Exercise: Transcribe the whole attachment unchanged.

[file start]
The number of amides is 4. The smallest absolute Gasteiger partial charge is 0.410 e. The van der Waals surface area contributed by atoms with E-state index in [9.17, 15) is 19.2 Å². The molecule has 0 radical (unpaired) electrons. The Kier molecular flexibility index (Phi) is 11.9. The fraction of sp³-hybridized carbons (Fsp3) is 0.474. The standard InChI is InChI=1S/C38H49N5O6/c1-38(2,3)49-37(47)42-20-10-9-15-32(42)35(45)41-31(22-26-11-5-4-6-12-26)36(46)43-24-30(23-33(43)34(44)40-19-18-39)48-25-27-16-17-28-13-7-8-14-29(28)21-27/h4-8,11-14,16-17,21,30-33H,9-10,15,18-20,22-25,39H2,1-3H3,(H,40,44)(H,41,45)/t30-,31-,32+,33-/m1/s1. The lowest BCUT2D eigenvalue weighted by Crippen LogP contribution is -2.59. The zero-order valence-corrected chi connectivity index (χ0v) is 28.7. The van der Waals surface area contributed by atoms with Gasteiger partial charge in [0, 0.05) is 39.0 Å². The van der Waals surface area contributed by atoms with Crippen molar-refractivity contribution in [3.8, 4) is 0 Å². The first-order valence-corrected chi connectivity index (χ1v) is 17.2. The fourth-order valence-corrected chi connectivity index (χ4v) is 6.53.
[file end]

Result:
The number of amides is 4. The smallest absolute Gasteiger partial charge is 0.410 e. The van der Waals surface area contributed by atoms with E-state index in [9.17, 15) is 19.2 Å². The molecule has 0 radical (unpaired) electrons. The Kier molecular flexibility index (Phi) is 11.9. The fraction of sp³-hybridized carbons (Fsp3) is 0.474. The standard InChI is InChI=1S/C38H49N5O6/c1-38(2,3)49-37(47)42-20-10-9-15-32(42)35(45)41-31(22-26-11-5-4-6-12-26)36(46)43-24-30(23-33(43)34(44)40-19-18-39)48-25-27-16-17-28-13-7-8-14-29(28)21-27/h4-8,11-14,16-17,21,30-33H,9-10,15,18-20,22-25,39H2,1-3H3,(H,40,44)(H,41,45)/t30-,31-,32+,33-/m1/s1. The lowest BCUT2D eigenvalue weighted by Crippen LogP contribution is -2.59. The zero-order valence-corrected chi connectivity index (χ0v) is 28.7. The van der Waals surface area contributed by atoms with Gasteiger partial charge in [0, 0.05) is 39.0 Å². The van der Waals surface area contributed by atoms with Crippen molar-refractivity contribution in [3.8, 4) is 0 Å². The first-order valence-corrected chi connectivity index (χ1v) is 17.2. The fourth-order valence-corrected chi connectivity index (χ4v) is 6.53.